@Gorki: There are tons of ways india can calm down. I think you must have noticed the constant anti pakistan stances in the media. Also you must have noticed the constant blaming of Pakistan at whatever goes on in India without evidence. Also explosive statements by indian army chief and politicians against Pakistan also cause problems. Its aggressive tone and stance is nt necessary but it does it to show its power in the region.

  5. Again we need to make a complete shift in our policy towards Afghanistan and also India, both of which are now based more on perception than reality.

  6. Hayyer

    When Deepak Kapoor says India can fight a two front war all that he means is that it can hold off the enemy on two fronts.

  7. rex minor

    Both Indian and Pakistan leaders need to look after their own respective citizens. In my opinion there are no terrorists either in India or Pakistan. As a first step they need to send their armies to the barracks and start a dialogue with the citizens to improve the democratic process.

    The second step would be to cease the clandastine activities of their intelligence networks against each other. The terrorists acts in India and Pakistan need to stop, most of them are being authorised by the respective inteligence units. And the real tragedy is that the Israeli (Mossad) and the American(CIA and co) are all now involved in destabilising both countries. The political leaders of the countries are telling their own citizens simple lies, as in the past.!!

  8. neel123

    @ Midfield Dynamo,

    If India is aggressive, which is your point of view, there is Pakistani Army to take care of Pakistan.

    Do you think by justifying and encouraging terrorism, fuelled with religious fanaticism will achieve what 62 years and four wars failed to achieve for pakistan ?

  9. banjara286

    @bushra
    u make some good points in ur post. i disagree to some degree on two points:

    first, while i agree that a neutral afghanistan is the best that pakistan can – and should – hope for, i feel that it is not correct to suggest that there is nothing the afghanistan can do for us. afghanistan is central to the access of central asia to facilities that paskistan can offer, as well as to the transit of pakistani good to central asia. this makes good relations between afghanistan and pakistan very important; of course it cannot be at the cost of either country “making use” of the other.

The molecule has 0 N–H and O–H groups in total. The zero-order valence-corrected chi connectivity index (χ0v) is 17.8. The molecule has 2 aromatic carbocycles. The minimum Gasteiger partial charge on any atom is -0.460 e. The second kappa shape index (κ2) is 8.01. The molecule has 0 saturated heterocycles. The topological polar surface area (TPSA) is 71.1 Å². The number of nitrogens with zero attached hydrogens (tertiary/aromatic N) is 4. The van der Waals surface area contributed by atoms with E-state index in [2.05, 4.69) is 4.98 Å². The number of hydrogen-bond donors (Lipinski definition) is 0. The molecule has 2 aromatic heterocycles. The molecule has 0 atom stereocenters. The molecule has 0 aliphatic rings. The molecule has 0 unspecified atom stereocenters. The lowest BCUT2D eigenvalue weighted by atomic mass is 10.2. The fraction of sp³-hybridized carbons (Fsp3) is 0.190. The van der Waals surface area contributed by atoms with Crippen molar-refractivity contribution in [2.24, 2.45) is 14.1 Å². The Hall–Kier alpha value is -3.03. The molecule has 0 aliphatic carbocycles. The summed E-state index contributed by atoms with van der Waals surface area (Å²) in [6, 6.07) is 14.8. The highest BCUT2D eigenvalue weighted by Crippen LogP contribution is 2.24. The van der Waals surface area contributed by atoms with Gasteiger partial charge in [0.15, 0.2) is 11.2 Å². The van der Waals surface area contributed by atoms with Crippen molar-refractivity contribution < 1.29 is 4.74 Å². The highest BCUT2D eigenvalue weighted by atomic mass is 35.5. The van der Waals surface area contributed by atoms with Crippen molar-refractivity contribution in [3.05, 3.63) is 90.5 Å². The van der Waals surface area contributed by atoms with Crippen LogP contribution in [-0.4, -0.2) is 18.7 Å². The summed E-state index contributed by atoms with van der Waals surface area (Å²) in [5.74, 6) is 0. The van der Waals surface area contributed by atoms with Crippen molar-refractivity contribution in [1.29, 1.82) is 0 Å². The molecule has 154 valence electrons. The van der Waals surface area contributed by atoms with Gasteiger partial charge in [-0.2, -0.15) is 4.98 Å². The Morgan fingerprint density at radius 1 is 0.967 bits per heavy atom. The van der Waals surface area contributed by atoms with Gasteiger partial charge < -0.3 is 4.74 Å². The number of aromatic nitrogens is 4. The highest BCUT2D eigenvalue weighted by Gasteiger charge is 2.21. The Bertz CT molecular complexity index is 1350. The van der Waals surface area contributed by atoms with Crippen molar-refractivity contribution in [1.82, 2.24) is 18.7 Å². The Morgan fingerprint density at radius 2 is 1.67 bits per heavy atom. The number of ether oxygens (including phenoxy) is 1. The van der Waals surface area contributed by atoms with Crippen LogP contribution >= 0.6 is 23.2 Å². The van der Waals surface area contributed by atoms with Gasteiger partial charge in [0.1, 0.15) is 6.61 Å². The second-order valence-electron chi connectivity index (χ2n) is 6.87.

my second point is in a way related to the first. pakistan is in a similar role vis-a-vis india that afghanistan is to pakistan, whether it is trade to central asia, or access to their energy resources – both being of critical importance to india. for exactly the same reasons, india should be concerned about the importance of good relations with pakistan. i categorically disagree that it is only the pakistani mindset that has to change. change to the indian mindset – leading to a resoultion of kashmir and water disputes – is even more crucial. under no circumstances is it in paksitan’s interest to back down on these issue; and both the leadership (political as well as military) as well as the citizenry has to be prepared to bear the cost that has to paid to resolve these issues.

  10. bushra naqi

    @banjara
    I do agree that Afghanistan being our neighbor will lend itself to some mutual benefits, but uptil now our relations have hinged more on subversive activities…smuggling of goods like wheat, sugar etc. of arms and ammunutions, infiltration of militants and support for them. Legal trade and regulations have been thus subverted by non-state actors in the absence of state functionaries leading to severe shortages and gross mismanagement.
    And we have stood back and allowed all this to happen. Our desire to seek strategic depth is an extension of these flawed policies and not a reflection of a non-political and independent stance on issues.

    With India too compromises will have to be made in the light of a constructive policy change keeping in view a mutually beneficial resolution of the basic issues of Kashmir and water disputes.

    Of course we will not opt to surrender, but to concede. in the light of a mutual agreement.

  11. Rashid Saleem

    Political and strategic interests of all countries can change with time and surrounding events. Pakistan is no different from any country. It is a state which would carefully analyze what is beneficial and change its policies accordingly. Even if a diplomatic front is being attempted with the Taliban along with the military operation, we must make sure that it goes in favor of Pakistan.

  12. Ammar

    The relationship between the ISAF command and the Pakistan Army seems to be slowly but surely improving. The trust deficit gap has bridged after the arrest of the second in command Afghan Taliban Commander Mullah Badar from Karachi which has reaffirmed Pakistan’s commitment to hunt down the terrorists within its boundaries. Thus there is a greater level of mutual confidence and the mantra of “do more” has stopped for now. However more efforts are needed to improve collaboration at the operational and intelligence level which can benefit both sides. The clampdown on the Afghani Taliban will affect the morals of their allies i.e. the Pakistani Taliban.